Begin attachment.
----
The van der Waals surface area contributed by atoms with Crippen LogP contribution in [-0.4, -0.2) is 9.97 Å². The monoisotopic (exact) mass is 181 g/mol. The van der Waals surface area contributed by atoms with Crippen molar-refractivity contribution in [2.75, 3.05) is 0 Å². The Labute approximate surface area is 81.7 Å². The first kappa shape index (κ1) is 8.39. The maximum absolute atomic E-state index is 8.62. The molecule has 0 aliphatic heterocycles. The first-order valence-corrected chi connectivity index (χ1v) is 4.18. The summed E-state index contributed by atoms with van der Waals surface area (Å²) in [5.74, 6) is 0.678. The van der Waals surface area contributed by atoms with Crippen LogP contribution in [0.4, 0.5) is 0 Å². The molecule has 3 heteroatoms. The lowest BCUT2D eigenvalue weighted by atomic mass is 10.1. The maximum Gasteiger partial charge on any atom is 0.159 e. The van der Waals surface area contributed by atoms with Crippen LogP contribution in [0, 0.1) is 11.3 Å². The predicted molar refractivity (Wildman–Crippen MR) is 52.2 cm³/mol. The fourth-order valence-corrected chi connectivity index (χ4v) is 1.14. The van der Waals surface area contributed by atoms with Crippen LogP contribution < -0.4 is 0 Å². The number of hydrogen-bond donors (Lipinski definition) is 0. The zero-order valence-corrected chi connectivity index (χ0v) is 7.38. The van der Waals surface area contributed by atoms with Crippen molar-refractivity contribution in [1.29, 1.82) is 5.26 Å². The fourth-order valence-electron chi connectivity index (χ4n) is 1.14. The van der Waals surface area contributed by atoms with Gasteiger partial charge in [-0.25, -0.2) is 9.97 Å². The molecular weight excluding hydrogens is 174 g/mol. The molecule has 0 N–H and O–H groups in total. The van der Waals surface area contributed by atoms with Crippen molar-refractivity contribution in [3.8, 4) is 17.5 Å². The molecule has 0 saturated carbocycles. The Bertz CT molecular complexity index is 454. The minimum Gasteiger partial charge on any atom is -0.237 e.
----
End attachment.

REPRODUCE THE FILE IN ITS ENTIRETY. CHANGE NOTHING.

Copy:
The van der Waals surface area contributed by atoms with Crippen LogP contribution in [-0.4, -0.2) is 9.97 Å². The monoisotopic (exact) mass is 181 g/mol. The van der Waals surface area contributed by atoms with Crippen molar-refractivity contribution in [2.75, 3.05) is 0 Å². The Labute approximate surface area is 81.7 Å². The first kappa shape index (κ1) is 8.39. The maximum absolute atomic E-state index is 8.62. The molecule has 0 aliphatic heterocycles. The first-order valence-corrected chi connectivity index (χ1v) is 4.18. The summed E-state index contributed by atoms with van der Waals surface area (Å²) in [5.74, 6) is 0.678. The van der Waals surface area contributed by atoms with Crippen LogP contribution in [0.4, 0.5) is 0 Å². The molecule has 3 heteroatoms. The lowest BCUT2D eigenvalue weighted by atomic mass is 10.1. The maximum Gasteiger partial charge on any atom is 0.159 e. The van der Waals surface area contributed by atoms with Crippen LogP contribution in [0, 0.1) is 11.3 Å². The predicted molar refractivity (Wildman–Crippen MR) is 52.2 cm³/mol. The fourth-order valence-corrected chi connectivity index (χ4v) is 1.14. The van der Waals surface area contributed by atoms with Crippen LogP contribution < -0.4 is 0 Å². The number of hydrogen-bond donors (Lipinski definition) is 0. The zero-order valence-corrected chi connectivity index (χ0v) is 7.38. The van der Waals surface area contributed by atoms with Crippen molar-refractivity contribution in [1.29, 1.82) is 5.26 Å². The fourth-order valence-electron chi connectivity index (χ4n) is 1.14. The van der Waals surface area contributed by atoms with Gasteiger partial charge in [-0.25, -0.2) is 9.97 Å². The molecular weight excluding hydrogens is 174 g/mol. The molecule has 0 N–H and O–H groups in total. The van der Waals surface area contributed by atoms with Crippen molar-refractivity contribution in [3.8, 4) is 17.5 Å². The molecule has 0 saturated carbocycles. The Bertz CT molecular complexity index is 454. The minimum Gasteiger partial charge on any atom is -0.237 e.